Syntax Highlighting in the Diff Viewer

I was up late last night experimenting with a new feature for Review Board. The idea was to introduce syntax highlighting for the code in the diff viewer through use of the Pygments library. Actually getting syntax highlighting to work was pretty easy, and before long I had it working. The trick, it turned out, was to get it working with our interline diff support.

Pygments generates a nice HTML-formatted string with span tags, but we need to insert our own span tags for the highlighting. This was a pain, since you need to make sure you place them at the correct locations, keeping in mind the existing span tags and entities. The code also needed to avoid messing up the nesting of tags. After working with it a bit, I had that working as well, and now the code is up for review. In a couple of days, Review Board will have nice syntax-highlighted diff output!

I have some new improvements in the works for the diff algorithm that should result in much better diffs (especially when moving functions around) and improved UI for that case as well. I’ll blog about that later when I have something to show šŸ™‚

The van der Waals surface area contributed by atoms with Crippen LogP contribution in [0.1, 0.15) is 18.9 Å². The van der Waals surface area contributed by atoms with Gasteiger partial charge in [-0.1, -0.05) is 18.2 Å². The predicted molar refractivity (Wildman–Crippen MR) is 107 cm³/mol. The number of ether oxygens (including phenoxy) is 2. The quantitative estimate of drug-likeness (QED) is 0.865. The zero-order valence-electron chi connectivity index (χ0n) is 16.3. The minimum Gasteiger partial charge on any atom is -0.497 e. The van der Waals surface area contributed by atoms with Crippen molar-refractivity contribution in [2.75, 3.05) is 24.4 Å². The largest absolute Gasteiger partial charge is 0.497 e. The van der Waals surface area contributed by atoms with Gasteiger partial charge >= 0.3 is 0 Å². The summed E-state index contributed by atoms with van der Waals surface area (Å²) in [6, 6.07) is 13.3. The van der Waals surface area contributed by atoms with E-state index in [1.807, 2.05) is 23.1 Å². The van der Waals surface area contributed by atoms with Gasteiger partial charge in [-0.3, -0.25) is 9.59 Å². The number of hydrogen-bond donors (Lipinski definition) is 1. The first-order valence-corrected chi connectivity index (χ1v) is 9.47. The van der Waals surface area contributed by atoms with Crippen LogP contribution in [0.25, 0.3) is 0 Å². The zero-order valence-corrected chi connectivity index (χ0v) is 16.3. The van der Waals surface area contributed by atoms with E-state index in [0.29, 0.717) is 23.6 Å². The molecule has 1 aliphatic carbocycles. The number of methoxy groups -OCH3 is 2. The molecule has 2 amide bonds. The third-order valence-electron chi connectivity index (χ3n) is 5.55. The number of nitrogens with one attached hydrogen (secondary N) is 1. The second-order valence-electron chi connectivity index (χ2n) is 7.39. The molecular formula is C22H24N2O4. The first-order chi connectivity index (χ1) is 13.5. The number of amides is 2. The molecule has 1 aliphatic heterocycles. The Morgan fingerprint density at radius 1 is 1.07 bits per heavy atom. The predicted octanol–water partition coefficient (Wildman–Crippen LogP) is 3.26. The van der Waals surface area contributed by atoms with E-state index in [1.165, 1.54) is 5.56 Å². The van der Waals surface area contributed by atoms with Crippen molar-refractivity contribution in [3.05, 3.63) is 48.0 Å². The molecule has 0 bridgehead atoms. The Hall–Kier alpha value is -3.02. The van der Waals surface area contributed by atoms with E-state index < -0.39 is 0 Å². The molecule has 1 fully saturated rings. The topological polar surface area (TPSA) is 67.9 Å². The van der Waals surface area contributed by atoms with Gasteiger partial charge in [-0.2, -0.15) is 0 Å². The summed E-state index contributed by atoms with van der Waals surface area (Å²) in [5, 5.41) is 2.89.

Syntax highlighting

9 thoughts on “Syntax Highlighting in the Diff Viewer

  1. I’m delighted you’re using Pygments to highlight the diffs.

    Was usage of the library for that task straightforward or would you
    want something to change in order to make it easier to integrate?

  2. Georg: The library was very easy to integrate with and I’ve loved it so far. There are, however, a couple of small improvements we would like šŸ™‚

    Mainly, at work, we use *.cc and *.hh files for C++, and the CppLexer doesn’t list those. For the time-being, we’ve hand-patched our copy of Pygments to include these wildcards. We also use Objective C++, which there is no Lexer for, so we’re currently using the ObjectiveCLexer and added a *.mm wildcard to it.

    If we could get these wildcards added to Pygments, it would make things so much nicer for us. If there was a function to register a wildcard with a lexer for the life of that process (just updating the mapping table), that would also be very nice, but the main thing for us is the wildcards.

  3. When I faced a similar problem, I used a combination of VIM (http://www.vim.org), plugins (2html.vim) and shell scripts to generate a diff html with highlight. As vim supports a huge number of syntaxes, this gives a good general highlighter for free.

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